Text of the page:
Geography and getting out the vote: Two factors that will decide the Queens DA race

katz caban
Photos by Mark Hallum/QNS

The biggest bombshell to rock the Queens District Attorney’s race took place on Friday at a Jamaica church, with City Councilman Rory Lancman dropping out of the race and endorsing Borough President Melinda Katz in the Democratic primary four days away.

Politics, like real estate, often comes down to location, location, location — and it’s not all that surprising Lancman made his announcement in Jamaica, a stronghold for well-established Democrats where Katz figures to draw plenty of votes on Tuesday.

Indeed, Lancman seemed to appeal directly to voters of color in southeastern Queens in throwing his support to Katz on Friday — and slamming, in the process, one of her biggest competitors, Tiffany Cabán, whom he said hasn’t done enough to connect with African-American voters there.

“You cannot be the district attorney without having any meaningful rapport in the African-American community. No pastors, no elected officials,” he said. “You cannot be the district attorney without even making an effort to reach out to the Jewish community.”

Katz, backed by the Queens County Democratic Party, needs all the votes she can get out of the southeastern area of Queens — because if recent electoral history repeats itself, Cabán’s ballot strength will most likely come from the other side of the borough.

The upstart, progressive public defender has made plenty of headlines in recent days, having won the endorsements of The New York Times and two Democratic presidential candidates: Bernie Sanders and Elizabeth Warren. The latter pair of endorsements was enough to irk Congressman Gregory Meeks, the Queens County Democratic Party chair, who suggested that Sanders and Warren didn’t consider the feelings of African-Americans in Queens before making their decision to back Cabán.

The northwestern Queens area has trended further to the left in recent years. It certainly wasn’t kind to establishment Democrats in 2018.

One of Cabán’s biggest supporters is Congresswoman Alexandria Ocasio-Cortez, who last June pulled off the upset of upsets in defeating 10-term incumbent Congressman Joe Crowley. The turnout was light, but Ocasio-Cortez’s get-out-the-vote campaign generated a stunning blowout win. She won 60 percent or more in numerous northwestern Queens districts.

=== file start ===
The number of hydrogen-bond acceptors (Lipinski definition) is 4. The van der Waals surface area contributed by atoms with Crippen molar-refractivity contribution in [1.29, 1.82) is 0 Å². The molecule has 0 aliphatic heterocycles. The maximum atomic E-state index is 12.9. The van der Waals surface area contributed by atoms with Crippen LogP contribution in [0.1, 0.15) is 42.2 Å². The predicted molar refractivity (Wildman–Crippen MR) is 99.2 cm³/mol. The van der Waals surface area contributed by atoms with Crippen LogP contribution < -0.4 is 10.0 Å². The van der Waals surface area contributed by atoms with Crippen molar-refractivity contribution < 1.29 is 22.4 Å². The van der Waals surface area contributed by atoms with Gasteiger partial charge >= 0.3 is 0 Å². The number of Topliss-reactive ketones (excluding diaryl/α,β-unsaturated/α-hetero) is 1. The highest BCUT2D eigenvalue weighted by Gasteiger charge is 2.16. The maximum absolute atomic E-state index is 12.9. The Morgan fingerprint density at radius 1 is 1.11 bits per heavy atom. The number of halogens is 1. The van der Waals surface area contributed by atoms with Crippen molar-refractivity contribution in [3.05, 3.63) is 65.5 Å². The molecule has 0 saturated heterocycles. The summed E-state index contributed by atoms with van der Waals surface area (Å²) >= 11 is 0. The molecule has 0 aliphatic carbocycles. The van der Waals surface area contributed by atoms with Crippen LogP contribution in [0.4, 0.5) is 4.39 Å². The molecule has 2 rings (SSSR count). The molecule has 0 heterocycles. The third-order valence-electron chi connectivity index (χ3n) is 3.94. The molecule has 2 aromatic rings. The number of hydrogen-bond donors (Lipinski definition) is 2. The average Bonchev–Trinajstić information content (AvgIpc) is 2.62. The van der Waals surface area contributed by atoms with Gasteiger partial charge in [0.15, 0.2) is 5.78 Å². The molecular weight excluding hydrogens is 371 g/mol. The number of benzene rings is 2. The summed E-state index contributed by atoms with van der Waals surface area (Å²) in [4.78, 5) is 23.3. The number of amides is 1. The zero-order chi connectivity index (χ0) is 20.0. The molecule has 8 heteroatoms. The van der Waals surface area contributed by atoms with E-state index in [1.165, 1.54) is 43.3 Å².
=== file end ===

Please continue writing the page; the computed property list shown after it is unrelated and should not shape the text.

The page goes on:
The win wasn’t an aberration, as the September primary for statewide offices proved.

Turnout in northwest Queens surged, propelling two upstart progressive Democrats to victory over incumbent Democrats: Jessica Ramos defeated state Senator Jose Peralta, and Catalina Cruz bested Assemblywoman Ari Espinal.

The progressive wave didn’t impact the governor’s race at the top of the primary ballot, as incumbent Andrew Cuomo easily defeated challenger and progressive activist Cynthia Nixon in 17 of Queens’ 18 Assembly districts.

The one Assembly district Nixon won? That would be the 36th District covering Astoria and Long Island City, which also had the largest voter turnout of any Queens Assembly district in the September primary.

And, like AOC, Nixon endorsed Cabán in the Queens district attorney primary.

Conversely, in the same primary, Cuomo’s biggest margin of victory in a Queens Assembly district came in the 32nd District of southeast Queens, where he won 90 percent of the vote over Nixon.

There were 15,603 total votes were cast in the 32nd District during the September primary, while the 36th District had 13,582.

Another southeastern Queens Assembly district had the highest turnout in Queens during the November 2018 general election: the 33rd District, where Governor Cuomo garnered more than 33,000 votes.

Clearly, Katz and her supporters are banking on getting enough votes in the southeastern area to pull off the victory on Tuesday and survive a wave of Cabán momentum largely out of the northwestern part of our borough.

Will all of Lancman’s voters be as enthusiastic to support Katz and make the difference? Maybe.

It’s too late for Lancman’s name to be removed from the ballot, so voters who aren’t happy with Katz could still fill the ballot circle for Lancman or one of the five other Queens DA candidates.

The other wild card in the race is the candidacy of retired Judge Gregory Lasak, who stands out as the traditional law-and-order successor to the late Richard A. Brown. He may appeal to voters in more conservative areas of Queens, including Bayside, Whitestone, Howard Beach, Maspeth and Middle Village; that could cost Katz votes on Primary Day.

Hoping to be more than a spoiler, Lasak also made an appeal to voters fed up with the establishment and “the political machine” in slamming Lancman’s impending withdrawal the night before it became official.

“This sounds like a classic plea deal. The political machine pleaded for one career politician to endorse another career politician, and once again Queens families are left out,” Lasak said.